“I believe a changing barometer is a bigger factor in bass activity,” he explains. “It’s not like down South, where the back of a pocket may warm up 7 degrees.” 

Pipkens says there are days when you can find the bass stacked but not eating on the Great Lakes. 

“But if you find them during a warm spell, they will bite,” he insists. “You can have 50- to 100-fish days on Erie where you don’t even have to move the boat.” 

He targets deep gravel flats and rockpiles on Erie and monitors his electronics for baitfish as well as bass. 

When they are biting, he adds, it doesn’t take 10 different rod setups. 

“The key is to match whatever the primary forage is on that body of water,” he says. “When you get those warm fronts, those fish will be feeding. You can catch them on crankbaits or blade baits or can slow down and fish a drop-shot rig, but when they’re biting, you don’t have to.” 

Clifford Pirch, Central Arizona 

While most people relate to Arizona as hot desert country, Pirch’s home of Payson sits at a high elevation where cold weather is common in the winter.  

“Our air temps get really cold on area lakes,” he says. “A lot of times, the air comes off the nearby mountains and cools off those lakes in the winter. I’ve left my house when the temperature is close to zero and it’s snowing.” 

Given those conditions, he says, a warm front after a cold front will pull the bass up on rock shores or bluff banks. 

“We get a lot of good sunlight, so warm, sunshiny days can heat the water and the fish get more active,” he explains.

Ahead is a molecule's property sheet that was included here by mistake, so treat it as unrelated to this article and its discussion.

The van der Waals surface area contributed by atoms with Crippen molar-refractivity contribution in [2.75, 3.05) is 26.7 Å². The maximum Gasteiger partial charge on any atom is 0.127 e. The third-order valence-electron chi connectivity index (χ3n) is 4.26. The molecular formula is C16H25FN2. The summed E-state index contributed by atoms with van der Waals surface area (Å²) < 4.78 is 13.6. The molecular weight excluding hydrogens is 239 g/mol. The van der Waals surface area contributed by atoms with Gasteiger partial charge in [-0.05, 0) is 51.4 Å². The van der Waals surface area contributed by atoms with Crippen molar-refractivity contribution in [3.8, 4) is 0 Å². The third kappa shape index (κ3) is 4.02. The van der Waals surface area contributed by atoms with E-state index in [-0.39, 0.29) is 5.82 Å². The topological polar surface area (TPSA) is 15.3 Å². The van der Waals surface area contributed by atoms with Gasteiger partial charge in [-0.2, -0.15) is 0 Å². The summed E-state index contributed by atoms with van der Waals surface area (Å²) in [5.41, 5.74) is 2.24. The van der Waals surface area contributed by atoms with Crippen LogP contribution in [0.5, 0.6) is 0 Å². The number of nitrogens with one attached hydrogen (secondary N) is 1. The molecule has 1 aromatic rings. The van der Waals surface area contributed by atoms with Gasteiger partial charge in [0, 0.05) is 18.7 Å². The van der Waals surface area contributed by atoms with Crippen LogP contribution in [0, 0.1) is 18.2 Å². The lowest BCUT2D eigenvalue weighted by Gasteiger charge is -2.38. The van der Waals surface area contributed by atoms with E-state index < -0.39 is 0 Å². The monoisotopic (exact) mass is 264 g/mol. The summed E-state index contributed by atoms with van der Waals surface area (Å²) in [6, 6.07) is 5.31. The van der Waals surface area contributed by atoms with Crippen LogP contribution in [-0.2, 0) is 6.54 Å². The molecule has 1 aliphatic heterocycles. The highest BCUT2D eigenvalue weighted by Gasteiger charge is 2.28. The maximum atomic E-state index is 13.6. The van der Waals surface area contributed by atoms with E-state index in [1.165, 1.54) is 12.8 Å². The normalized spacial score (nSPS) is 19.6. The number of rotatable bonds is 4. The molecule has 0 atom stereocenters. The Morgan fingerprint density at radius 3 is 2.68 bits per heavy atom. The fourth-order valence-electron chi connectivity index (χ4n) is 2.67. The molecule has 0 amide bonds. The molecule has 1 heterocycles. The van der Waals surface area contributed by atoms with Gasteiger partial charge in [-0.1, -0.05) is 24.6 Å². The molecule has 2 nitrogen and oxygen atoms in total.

When that happens, he searches rocky areas exposed to the most sunlight and out of the wind. Those areas hold crawfish and bluegill that the bass are eating that time of year. 

Multiple warm days make it even better. 

“The more heat you get in that water, the more the forage gets active,” he says. “The fish really spend a lot of time eating crawfish out where I live.” 

If his higher-elevation lakes get multiple days of warm sunshine, the fish he was catching in 15 to 25 feet along rocky veins or bluffs may move up as shallow as 2 feet. 

“Places like the end of a bluff wall where it breaks up, or transition areas where the bottom turns from sand to gravel or to chunk rock,” he describes. “Big river rock on clay banks holds a lot of crawfish, too.” 

It’s there where he fishes a football jig with a crawfish imitator or medium to shallow crankbaits. If he notices shad flitting around the surface, jerkbaits and glidebaits can play. 

Originally published in Bassmaster Magazine 2024.